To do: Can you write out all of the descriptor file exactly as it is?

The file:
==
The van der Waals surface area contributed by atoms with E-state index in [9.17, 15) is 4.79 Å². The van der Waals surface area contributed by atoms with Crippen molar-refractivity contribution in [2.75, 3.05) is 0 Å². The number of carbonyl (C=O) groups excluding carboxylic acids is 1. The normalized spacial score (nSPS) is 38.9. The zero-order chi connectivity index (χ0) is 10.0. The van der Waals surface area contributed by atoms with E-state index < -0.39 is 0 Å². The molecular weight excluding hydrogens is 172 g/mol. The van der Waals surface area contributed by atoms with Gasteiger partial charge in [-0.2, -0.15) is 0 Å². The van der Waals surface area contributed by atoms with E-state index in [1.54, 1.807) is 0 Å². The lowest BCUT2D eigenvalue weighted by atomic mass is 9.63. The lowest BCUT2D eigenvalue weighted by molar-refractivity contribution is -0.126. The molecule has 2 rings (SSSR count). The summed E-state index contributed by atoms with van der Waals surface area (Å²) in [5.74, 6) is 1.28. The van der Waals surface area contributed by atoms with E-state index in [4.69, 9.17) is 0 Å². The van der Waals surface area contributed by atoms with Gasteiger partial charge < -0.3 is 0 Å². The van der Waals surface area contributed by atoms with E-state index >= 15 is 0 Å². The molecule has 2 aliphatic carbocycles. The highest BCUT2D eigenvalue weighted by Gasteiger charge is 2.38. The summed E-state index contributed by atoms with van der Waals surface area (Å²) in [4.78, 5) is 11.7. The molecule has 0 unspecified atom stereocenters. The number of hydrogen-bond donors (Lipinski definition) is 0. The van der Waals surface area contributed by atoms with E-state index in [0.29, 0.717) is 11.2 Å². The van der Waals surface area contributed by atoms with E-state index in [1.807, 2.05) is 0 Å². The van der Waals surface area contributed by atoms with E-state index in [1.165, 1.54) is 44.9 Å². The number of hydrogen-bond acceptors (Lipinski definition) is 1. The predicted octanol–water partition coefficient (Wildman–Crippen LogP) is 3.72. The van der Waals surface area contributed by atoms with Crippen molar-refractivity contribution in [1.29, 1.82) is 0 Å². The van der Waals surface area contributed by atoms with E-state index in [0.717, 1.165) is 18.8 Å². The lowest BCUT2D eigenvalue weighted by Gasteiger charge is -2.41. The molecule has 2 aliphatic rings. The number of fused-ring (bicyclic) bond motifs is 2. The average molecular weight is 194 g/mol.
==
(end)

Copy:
The van der Waals surface area contributed by atoms with E-state index in [9.17, 15) is 4.79 Å². The van der Waals surface area contributed by atoms with Crippen molar-refractivity contribution in [2.75, 3.05) is 0 Å². The number of carbonyl (C=O) groups excluding carboxylic acids is 1. The normalized spacial score (nSPS) is 38.9. The zero-order chi connectivity index (χ0) is 10.0. The van der Waals surface area contributed by atoms with E-state index < -0.39 is 0 Å². The molecular weight excluding hydrogens is 172 g/mol. The van der Waals surface area contributed by atoms with Gasteiger partial charge in [-0.2, -0.15) is 0 Å². The van der Waals surface area contributed by atoms with E-state index in [1.54, 1.807) is 0 Å². The lowest BCUT2D eigenvalue weighted by atomic mass is 9.63. The lowest BCUT2D eigenvalue weighted by molar-refractivity contribution is -0.126. The molecule has 2 rings (SSSR count). The summed E-state index contributed by atoms with van der Waals surface area (Å²) in [5.74, 6) is 1.28. The van der Waals surface area contributed by atoms with E-state index in [4.69, 9.17) is 0 Å². The van der Waals surface area contributed by atoms with Gasteiger partial charge < -0.3 is 0 Å². The van der Waals surface area contributed by atoms with E-state index >= 15 is 0 Å². The molecule has 2 aliphatic carbocycles. The highest BCUT2D eigenvalue weighted by Gasteiger charge is 2.38. The summed E-state index contributed by atoms with van der Waals surface area (Å²) in [4.78, 5) is 11.7. The molecule has 0 unspecified atom stereocenters. The number of hydrogen-bond donors (Lipinski definition) is 0. The van der Waals surface area contributed by atoms with E-state index in [0.29, 0.717) is 11.2 Å². The van der Waals surface area contributed by atoms with E-state index in [1.807, 2.05) is 0 Å². The van der Waals surface area contributed by atoms with E-state index in [1.165, 1.54) is 44.9 Å². The number of hydrogen-bond acceptors (Lipinski definition) is 1. The predicted octanol–water partition coefficient (Wildman–Crippen LogP) is 3.72. The van der Waals surface area contributed by atoms with Crippen molar-refractivity contribution in [1.29, 1.82) is 0 Å². The van der Waals surface area contributed by atoms with E-state index in [0.717, 1.165) is 18.8 Å². The lowest BCUT2D eigenvalue weighted by Gasteiger charge is -2.41. The molecule has 2 aliphatic rings. The number of fused-ring (bicyclic) bond motifs is 2. The average molecular weight is 194 g/mol.